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. 2010 May;21(3):284-90.
doi: 10.1097/EDE.0b013e3181d61f53.

From Midlife to Early Old Age: Health Trajectories Associated With Retirement

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Free PMC article

From Midlife to Early Old Age: Health Trajectories Associated With Retirement

Markus Jokela et al. Epidemiology. .
Free PMC article

Abstract

Background: Previous studies report contradictory findings regarding health effects of retirement. This study examines longitudinally the associations of retirement with mental health and physical functioning.

Methods: The participants were 7584 civil servants from the Whitehall II cohort study aged 39-64 years at baseline and 54-76 years at the last follow-up. Self-reported mental health and physical functioning were assessed using the Short Form Medical Outcomes Survey questionnaire, and the scales were scored as T-scores (mean [SD] = 50 [10]). Retirement status and health were assessed with 6 repeated measurements over a 15-year period.

Results: The associations between retirement and health were dependent on age at retirement, reason for retirement, and length of time spent in retirement. Compared with continued employment, statutory retirement at age 60 and early voluntary retirement, respectively, were associated with 2.2 (95% confidence interval = 1.7 to 2.8) and 2.2 (1.7 to 2.7) points higher mental health and with 1.0 (0.6 to 1.5) and 1.1 (0.8 to 1.4) points higher physical functioning. Retirement due to ill health was associated with poorer mental health (-0.7 points [-1.62 to 0.2]) and physical functioning (-4.5 points [-5.1 to -3.9]). Within-subject analyses suggested a causal interpretation for statutory and voluntary retirement, but health selection for retirement due to ill health.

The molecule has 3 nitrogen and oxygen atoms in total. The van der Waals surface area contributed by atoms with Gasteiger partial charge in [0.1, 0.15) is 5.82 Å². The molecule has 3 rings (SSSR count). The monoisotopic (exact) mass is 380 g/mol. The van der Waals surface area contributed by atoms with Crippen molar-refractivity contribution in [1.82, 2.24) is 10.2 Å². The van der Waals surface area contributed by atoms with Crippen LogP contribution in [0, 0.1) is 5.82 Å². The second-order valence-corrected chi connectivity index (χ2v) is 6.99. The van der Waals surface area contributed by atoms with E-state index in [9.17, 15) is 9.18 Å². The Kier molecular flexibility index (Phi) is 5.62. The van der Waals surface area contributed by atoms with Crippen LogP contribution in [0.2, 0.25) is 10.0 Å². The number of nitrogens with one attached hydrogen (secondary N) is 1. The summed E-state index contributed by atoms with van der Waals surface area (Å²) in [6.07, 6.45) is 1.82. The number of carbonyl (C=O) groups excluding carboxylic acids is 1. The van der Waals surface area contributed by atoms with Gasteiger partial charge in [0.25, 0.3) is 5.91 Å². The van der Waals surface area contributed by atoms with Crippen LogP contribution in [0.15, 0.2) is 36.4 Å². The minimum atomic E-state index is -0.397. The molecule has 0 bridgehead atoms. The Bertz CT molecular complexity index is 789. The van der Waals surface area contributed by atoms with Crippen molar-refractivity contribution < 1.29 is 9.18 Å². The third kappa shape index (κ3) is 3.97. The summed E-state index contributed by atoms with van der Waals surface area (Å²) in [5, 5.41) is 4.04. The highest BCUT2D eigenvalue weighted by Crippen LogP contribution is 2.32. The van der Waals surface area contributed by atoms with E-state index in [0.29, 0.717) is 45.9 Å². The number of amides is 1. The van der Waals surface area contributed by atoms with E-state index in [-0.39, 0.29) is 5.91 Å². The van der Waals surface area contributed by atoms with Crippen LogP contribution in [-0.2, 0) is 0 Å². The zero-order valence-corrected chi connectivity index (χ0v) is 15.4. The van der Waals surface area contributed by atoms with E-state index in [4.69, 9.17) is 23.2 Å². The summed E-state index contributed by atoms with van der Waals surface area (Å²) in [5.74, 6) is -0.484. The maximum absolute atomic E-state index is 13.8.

Conclusions: Longitudinal analyses of repeat data suggest that health status improves after statutory and voluntarily retirement, although the improvement seems to attenuate over time. By contrast, the association between retirement due to ill health and subsequent poor health seems to reflect selection rather than causation.

Figures

Figure 1
Figure 1
Average scores (and 95% confidence intervals) of mental health and physical functioning by age.
Figure 2
Figure 2
Trajectories of mental health and physical functioning as a function of retirement status and age. Mental health and physical functioning are scored as T-scores (mean [SD] = 50 [10]). The vertical lines are 95% confidence intervals. See eTable 1 (http://links.lww.com) for the percentages of observations belonging to the various retirement status groups by age group. See eTable 2 (http://links.lww.com) for statistical details of the multilevel model.
Figure 3
Figure 3
Associations between length of retirement (number of follow-up phases being retired) and differences in mental health and physical functioning. The values are within-participants regression coefficients from separate multilevel models for each reason for retirement and indicate the within-participant difference in health associated with retirement compared to not being retired. Mental health and physical functioning are scored as T-scores (mean [SD] = 50 [10]). The vertical lines are 95% confidence intervals. See eTable 3 (http://links.lww.com) for statistical details.

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